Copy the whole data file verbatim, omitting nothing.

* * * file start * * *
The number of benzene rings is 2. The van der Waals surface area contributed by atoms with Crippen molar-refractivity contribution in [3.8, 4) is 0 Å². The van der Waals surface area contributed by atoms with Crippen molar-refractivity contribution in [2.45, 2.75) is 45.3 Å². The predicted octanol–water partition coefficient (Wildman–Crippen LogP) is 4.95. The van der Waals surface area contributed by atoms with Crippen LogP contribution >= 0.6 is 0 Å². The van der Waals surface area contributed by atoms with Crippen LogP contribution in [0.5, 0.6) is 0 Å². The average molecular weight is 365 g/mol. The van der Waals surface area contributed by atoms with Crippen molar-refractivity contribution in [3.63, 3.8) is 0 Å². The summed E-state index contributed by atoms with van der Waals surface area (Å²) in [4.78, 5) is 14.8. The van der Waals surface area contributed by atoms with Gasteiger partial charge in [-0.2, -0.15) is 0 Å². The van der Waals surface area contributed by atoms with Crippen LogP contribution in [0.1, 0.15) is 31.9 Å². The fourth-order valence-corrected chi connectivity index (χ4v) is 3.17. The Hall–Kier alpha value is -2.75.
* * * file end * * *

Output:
The number of benzene rings is 2. The van der Waals surface area contributed by atoms with Crippen molar-refractivity contribution in [3.8, 4) is 0 Å². The van der Waals surface area contributed by atoms with Crippen molar-refractivity contribution in [2.45, 2.75) is 45.3 Å². The predicted octanol–water partition coefficient (Wildman–Crippen LogP) is 4.95. The van der Waals surface area contributed by atoms with Crippen LogP contribution >= 0.6 is 0 Å². The van der Waals surface area contributed by atoms with Crippen LogP contribution in [0.5, 0.6) is 0 Å². The average molecular weight is 365 g/mol. The van der Waals surface area contributed by atoms with Crippen molar-refractivity contribution in [3.63, 3.8) is 0 Å². The summed E-state index contributed by atoms with van der Waals surface area (Å²) in [4.78, 5) is 14.8. The van der Waals surface area contributed by atoms with Gasteiger partial charge in [-0.2, -0.15) is 0 Å². The van der Waals surface area contributed by atoms with Crippen LogP contribution in [0.1, 0.15) is 31.9 Å². The fourth-order valence-corrected chi connectivity index (χ4v) is 3.17. The Hall–Kier alpha value is -2.75.